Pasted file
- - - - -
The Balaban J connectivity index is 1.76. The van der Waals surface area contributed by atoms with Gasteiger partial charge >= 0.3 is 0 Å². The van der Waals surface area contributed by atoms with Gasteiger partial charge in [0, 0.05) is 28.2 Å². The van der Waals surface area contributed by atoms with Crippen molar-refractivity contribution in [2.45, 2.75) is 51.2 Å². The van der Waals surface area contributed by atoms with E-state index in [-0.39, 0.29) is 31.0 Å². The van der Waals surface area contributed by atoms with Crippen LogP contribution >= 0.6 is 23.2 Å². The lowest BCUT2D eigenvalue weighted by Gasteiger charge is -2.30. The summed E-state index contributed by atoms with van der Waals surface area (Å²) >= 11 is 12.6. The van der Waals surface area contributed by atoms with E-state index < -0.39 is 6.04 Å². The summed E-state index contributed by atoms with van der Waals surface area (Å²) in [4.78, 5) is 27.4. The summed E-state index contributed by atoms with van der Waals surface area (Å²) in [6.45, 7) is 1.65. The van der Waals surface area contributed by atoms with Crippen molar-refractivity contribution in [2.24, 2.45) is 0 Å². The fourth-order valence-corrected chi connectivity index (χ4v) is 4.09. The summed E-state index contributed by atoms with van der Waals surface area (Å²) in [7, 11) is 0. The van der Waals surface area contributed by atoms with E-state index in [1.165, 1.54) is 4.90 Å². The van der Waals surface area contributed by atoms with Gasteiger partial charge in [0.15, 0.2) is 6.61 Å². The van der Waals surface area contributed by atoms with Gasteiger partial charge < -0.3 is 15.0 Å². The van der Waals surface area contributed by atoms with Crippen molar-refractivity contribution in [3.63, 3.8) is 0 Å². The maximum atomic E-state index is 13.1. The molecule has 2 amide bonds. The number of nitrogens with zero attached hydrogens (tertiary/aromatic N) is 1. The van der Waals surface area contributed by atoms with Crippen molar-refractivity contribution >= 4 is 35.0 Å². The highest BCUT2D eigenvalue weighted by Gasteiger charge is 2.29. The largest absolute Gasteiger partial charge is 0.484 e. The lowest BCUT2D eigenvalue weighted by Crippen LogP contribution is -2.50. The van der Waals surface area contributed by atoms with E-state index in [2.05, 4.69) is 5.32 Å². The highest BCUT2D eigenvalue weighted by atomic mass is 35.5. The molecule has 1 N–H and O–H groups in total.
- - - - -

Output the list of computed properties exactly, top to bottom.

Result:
The Balaban J connectivity index is 1.76. The van der Waals surface area contributed by atoms with Gasteiger partial charge >= 0.3 is 0 Å². The van der Waals surface area contributed by atoms with Gasteiger partial charge in [0, 0.05) is 28.2 Å². The van der Waals surface area contributed by atoms with Crippen molar-refractivity contribution in [2.45, 2.75) is 51.2 Å². The van der Waals surface area contributed by atoms with E-state index in [-0.39, 0.29) is 31.0 Å². The van der Waals surface area contributed by atoms with Crippen LogP contribution >= 0.6 is 23.2 Å². The lowest BCUT2D eigenvalue weighted by Gasteiger charge is -2.30. The summed E-state index contributed by atoms with van der Waals surface area (Å²) >= 11 is 12.6. The van der Waals surface area contributed by atoms with E-state index < -0.39 is 6.04 Å². The summed E-state index contributed by atoms with van der Waals surface area (Å²) in [4.78, 5) is 27.4. The summed E-state index contributed by atoms with van der Waals surface area (Å²) in [6.45, 7) is 1.65. The van der Waals surface area contributed by atoms with Crippen molar-refractivity contribution in [2.24, 2.45) is 0 Å². The fourth-order valence-corrected chi connectivity index (χ4v) is 4.09. The summed E-state index contributed by atoms with van der Waals surface area (Å²) in [7, 11) is 0. The van der Waals surface area contributed by atoms with E-state index in [1.165, 1.54) is 4.90 Å². The van der Waals surface area contributed by atoms with Gasteiger partial charge in [0.15, 0.2) is 6.61 Å². The van der Waals surface area contributed by atoms with Gasteiger partial charge < -0.3 is 15.0 Å². The van der Waals surface area contributed by atoms with Crippen molar-refractivity contribution in [3.63, 3.8) is 0 Å². The maximum atomic E-state index is 13.1. The molecule has 2 amide bonds. The number of nitrogens with zero attached hydrogens (tertiary/aromatic N) is 1. The van der Waals surface area contributed by atoms with Crippen molar-refractivity contribution >= 4 is 35.0 Å². The highest BCUT2D eigenvalue weighted by Gasteiger charge is 2.29. The largest absolute Gasteiger partial charge is 0.484 e. The lowest BCUT2D eigenvalue weighted by Crippen LogP contribution is -2.50. The van der Waals surface area contributed by atoms with E-state index in [2.05, 4.69) is 5.32 Å². The highest BCUT2D eigenvalue weighted by atomic mass is 35.5. The molecule has 1 N–H and O–H groups in total.